Ugly Start of a Huge Talent
Had George Eliot been born in the second half of the 20th century instead of the first half of the 19th, she would probably have taken herself off to the nearest reputable plastic surgeon and had a nose job.
The result may have been a beautiful young woman. But we might never have met the succession of extraordinary literary heroines whose very existence depended on the sheer physical unattractiveness of their creator.
George Eliot hated her plain face, dominated by an over-long nose. In modern parlance, we would probably say she was psychologically damaged by her ugliness.
Certainly her latest biographer feels her hatred of her own appearance had a great deal to do with the creation of heroines like Maggie Tulliver in The Mill on the Floss, and heroes like Adam Bede, Silas Marner and Daniel Deronda, along with the entire p opulation of Middlemarch.
It was George Eliot's overwhelming desire to be accepted, admired and loved. Her way of expunging her own feelings of rejection was to pour it all out on paper.
Which may not be extraordinary today. But in an age when women were largely biddable companions to their menfolk, it had the hallmarks of notoriety and ostracism.
The fact that George Elliot became a pillar of society is a mark of her determination. Her soirees were attended by the great and the good. Queen Victoria herself asked for an autograph.
But it was never enough for the little girl, born in Warwickshire where the woods were at their greenest just beyond Nuneaton, who never overcame the emotional deprivation of her childhood.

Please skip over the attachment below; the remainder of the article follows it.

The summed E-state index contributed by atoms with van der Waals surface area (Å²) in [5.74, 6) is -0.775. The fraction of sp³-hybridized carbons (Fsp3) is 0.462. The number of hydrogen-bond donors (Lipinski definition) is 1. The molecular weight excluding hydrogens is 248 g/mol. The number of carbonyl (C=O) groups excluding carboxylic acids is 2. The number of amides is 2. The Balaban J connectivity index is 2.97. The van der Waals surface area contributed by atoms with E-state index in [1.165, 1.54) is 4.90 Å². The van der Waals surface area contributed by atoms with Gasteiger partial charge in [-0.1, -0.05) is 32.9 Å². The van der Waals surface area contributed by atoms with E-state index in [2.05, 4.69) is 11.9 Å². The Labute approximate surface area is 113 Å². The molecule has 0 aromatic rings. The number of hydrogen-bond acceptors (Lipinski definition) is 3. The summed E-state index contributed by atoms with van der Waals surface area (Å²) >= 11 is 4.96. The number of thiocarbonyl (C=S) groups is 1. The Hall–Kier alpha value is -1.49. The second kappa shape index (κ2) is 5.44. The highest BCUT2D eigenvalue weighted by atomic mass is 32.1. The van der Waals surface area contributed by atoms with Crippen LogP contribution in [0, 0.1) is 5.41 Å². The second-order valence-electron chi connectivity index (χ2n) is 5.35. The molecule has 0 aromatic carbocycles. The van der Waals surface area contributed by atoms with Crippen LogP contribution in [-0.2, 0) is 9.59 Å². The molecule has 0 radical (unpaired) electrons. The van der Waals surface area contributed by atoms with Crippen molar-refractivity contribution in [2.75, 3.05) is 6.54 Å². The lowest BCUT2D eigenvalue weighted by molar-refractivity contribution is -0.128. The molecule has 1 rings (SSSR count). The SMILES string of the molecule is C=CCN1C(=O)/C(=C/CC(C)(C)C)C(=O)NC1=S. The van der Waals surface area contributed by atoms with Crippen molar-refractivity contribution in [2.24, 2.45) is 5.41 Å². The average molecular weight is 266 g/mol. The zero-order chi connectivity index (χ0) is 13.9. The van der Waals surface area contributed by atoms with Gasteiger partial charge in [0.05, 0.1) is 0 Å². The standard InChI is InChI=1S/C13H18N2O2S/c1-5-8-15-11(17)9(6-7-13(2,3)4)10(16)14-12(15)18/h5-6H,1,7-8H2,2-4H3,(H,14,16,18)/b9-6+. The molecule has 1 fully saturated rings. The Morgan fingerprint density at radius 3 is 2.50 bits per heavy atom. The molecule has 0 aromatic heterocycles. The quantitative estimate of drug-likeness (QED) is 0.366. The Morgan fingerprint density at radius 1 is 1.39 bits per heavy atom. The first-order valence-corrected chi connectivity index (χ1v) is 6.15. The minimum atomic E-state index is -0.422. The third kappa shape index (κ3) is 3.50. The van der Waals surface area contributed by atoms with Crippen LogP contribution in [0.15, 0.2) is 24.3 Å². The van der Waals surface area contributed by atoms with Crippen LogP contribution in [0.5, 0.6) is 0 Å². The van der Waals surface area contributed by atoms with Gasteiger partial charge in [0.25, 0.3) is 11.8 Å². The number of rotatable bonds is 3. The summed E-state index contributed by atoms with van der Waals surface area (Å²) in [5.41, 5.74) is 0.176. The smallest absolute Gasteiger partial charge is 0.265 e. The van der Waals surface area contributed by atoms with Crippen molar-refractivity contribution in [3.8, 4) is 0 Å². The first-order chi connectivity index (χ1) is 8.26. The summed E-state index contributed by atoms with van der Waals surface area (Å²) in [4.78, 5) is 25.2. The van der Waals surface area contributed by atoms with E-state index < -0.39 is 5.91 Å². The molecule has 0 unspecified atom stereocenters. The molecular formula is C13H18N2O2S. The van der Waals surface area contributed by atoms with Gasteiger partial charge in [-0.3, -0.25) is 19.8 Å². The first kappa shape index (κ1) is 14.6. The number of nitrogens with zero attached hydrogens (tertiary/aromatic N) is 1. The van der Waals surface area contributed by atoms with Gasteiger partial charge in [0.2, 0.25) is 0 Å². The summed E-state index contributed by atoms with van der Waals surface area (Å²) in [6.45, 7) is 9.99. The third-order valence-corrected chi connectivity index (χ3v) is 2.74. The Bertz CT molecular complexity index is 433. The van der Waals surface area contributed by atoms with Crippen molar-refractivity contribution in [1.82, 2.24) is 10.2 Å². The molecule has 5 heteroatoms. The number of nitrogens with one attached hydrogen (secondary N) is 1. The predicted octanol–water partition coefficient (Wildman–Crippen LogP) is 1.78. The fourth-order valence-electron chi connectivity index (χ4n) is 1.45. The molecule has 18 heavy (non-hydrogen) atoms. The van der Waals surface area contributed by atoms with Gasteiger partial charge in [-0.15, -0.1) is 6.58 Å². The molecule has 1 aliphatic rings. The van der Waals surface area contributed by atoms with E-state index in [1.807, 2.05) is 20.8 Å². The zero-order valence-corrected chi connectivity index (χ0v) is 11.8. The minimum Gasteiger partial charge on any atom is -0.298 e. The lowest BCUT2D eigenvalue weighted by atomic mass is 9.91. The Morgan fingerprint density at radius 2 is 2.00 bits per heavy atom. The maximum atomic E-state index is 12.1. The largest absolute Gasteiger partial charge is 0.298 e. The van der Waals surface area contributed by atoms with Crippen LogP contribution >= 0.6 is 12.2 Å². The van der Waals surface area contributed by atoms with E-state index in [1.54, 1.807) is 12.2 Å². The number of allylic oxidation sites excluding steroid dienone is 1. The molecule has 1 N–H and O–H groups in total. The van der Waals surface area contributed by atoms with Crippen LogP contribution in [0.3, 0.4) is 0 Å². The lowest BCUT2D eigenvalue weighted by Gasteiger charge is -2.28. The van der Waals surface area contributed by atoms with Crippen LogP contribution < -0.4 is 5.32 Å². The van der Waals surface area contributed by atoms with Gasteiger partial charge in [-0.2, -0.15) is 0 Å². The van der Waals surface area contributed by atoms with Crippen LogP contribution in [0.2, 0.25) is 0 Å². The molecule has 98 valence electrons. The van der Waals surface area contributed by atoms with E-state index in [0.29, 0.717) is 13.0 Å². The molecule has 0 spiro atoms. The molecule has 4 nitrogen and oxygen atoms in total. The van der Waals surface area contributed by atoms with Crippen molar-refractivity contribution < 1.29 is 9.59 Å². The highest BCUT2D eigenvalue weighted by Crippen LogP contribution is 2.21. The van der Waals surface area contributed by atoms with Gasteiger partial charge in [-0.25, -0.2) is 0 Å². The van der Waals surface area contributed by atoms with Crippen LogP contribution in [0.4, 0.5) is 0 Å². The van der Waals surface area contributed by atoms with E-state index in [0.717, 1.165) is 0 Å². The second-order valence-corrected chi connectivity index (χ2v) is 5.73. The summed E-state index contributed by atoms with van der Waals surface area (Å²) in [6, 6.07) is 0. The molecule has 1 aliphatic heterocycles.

In her brilliantly-accessible biography, Kathryn Hughes, who never seems to be daunted at the idea of poking around in the psyche of her subject, gives us a picture of an intellectual giant who could very well have dominated politics, philosophy and worl d thinking had she been around today.
Instead, Mary Anne Evans - she later abridged the two Christian names to the single Marian - arrived in the early hours of November 22, 1819, at a solid stone farmhouse on Newdigate's estate in Shakespeare's county.
Interestingly, six months earlier, another girl baby had been born at Kensington Palace. A couple of decades later she was destined to become Queen.
But they had little else in common beyond their year of birth. Young Mary Anne was a fifth child and a third daughter. Her father Robert Evans, a land agent to the Newdigates, was less than impressed. He was more interested in his woodlands (remnants of the Forest of Arden), his canal, his 7,000 acres of farmlands and the burgeoning industrialisation that was changing the face of Middle England.
The little girl craved for the love of her father and her elder brother. Both ignored her. Eventually she was packed off to boarding school where her alienation became even more intense as fellow pupils poked fun at her oddly-shaped nose and her shy mann ers. …